Just a Closer Walk

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Through this world of toil and snares,
If I falter, Lord, who cares?
Who with me my burden shares?
None but Thee, dear Lord, none but Thee.

When my feeble life is o’er,
Time for me will be no more.
Guide me gently, safely o’er
To Thy kingdom’s shore.
Just a closer walk with Thee.

From “Just a Closer Walk With Thee,” author unknown

Precious song! If you have a problem today, a great need in your life, maybe your problem is like this dear woman’s problem who has just written in to us. She said, “I have done all the things you have suggested and read all the books, but everything is just the same. And I have talked and talked to God for hours about my need, just poured out my heart, but I’ve had no answer. What do I do now?” Shall I tell you what I told her?

I could tell from the rest of her letter that she had done all the talking, but she hadn’t done any listening to God. So I answered and said, “Stop talking and listen for a while. Listen to God’s Word. Be still and let Him speak to you. When you get quiet and wait on Him, there will come a prompting from Him in a still, small voice.” Someone has also called it a “divine oughtness”; that is, an impression that you ought to do a certain thing. He’ll answer! The answer’s there for you, and God will speak.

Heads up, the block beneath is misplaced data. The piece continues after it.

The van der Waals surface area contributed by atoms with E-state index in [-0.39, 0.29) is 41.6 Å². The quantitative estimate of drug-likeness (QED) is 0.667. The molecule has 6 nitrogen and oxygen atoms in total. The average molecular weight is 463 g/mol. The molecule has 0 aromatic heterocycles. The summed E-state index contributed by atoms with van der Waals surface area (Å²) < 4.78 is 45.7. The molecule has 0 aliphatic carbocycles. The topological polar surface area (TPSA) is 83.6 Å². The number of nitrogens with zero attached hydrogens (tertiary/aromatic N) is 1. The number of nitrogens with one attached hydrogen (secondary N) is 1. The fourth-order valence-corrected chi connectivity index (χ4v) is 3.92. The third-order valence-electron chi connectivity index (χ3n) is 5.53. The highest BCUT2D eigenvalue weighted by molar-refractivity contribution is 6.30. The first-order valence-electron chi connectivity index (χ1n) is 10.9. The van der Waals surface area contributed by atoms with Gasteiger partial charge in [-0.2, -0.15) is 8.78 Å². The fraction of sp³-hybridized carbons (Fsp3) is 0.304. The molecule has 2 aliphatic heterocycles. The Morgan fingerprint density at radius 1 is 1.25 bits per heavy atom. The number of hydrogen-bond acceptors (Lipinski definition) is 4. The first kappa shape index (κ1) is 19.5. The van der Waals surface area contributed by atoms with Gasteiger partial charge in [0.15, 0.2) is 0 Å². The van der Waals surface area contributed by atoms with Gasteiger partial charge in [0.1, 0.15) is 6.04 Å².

When we’ve been talking to you about keeping on seeking and keeping on knocking, we didn’t mean to keep on talking and talking and asking God with a multitude of words, and an insistence in talking it out with Him.

A little word by Martha Snell Nicholson:

Sometimes I do not even pray in words.
I take my heart in my two hands,
And hold it up before the Lord.
I’m so glad He understands.

Sometimes I do not even pray in words.
My spirit bows before His feet,
And with His hand upon my head,
We just hold communion, silent, sweet.

Sometimes I do not pray in words,
For I am tired and long for rest.
And my heart finds all it needs,
Just resting on the Savior’s gentle breast.

So we didn’t mean for you to keep on asking, with so much talking and insistence on expressing yourself in words, but to keep on believing and keep on expecting and waiting—waiting for God to answer. Oh, the answer’s there; God will answer! You know, prayer in its highest meaning is not pleading with God or demanding things, but it is communion with God, throwing your whole being open heavenward, Godward, and waiting for the divine response.

If you have prayed and had no answers yet, no answer’s come and it seems as if when you pray, the heavens are brass and He’s been deaf to your pleading cries, remember this: No earnest, sincere prayer to the heavenly Father has ever gone unanswered or been unnoticed. But this is also true that God has His time for all things in working out His purposes. God has strange ways of disciplining His intercessors and prayer warriors, and that takes time.

Give God time. Time is a great clarifier: it reveals, after continued prayer, things that are wrong, that we didn’t see at first at all. If God had answered prayer when he first prayed, what a blessing and mighty miracle would have been denied to some in God’s Word, especially to Daniel.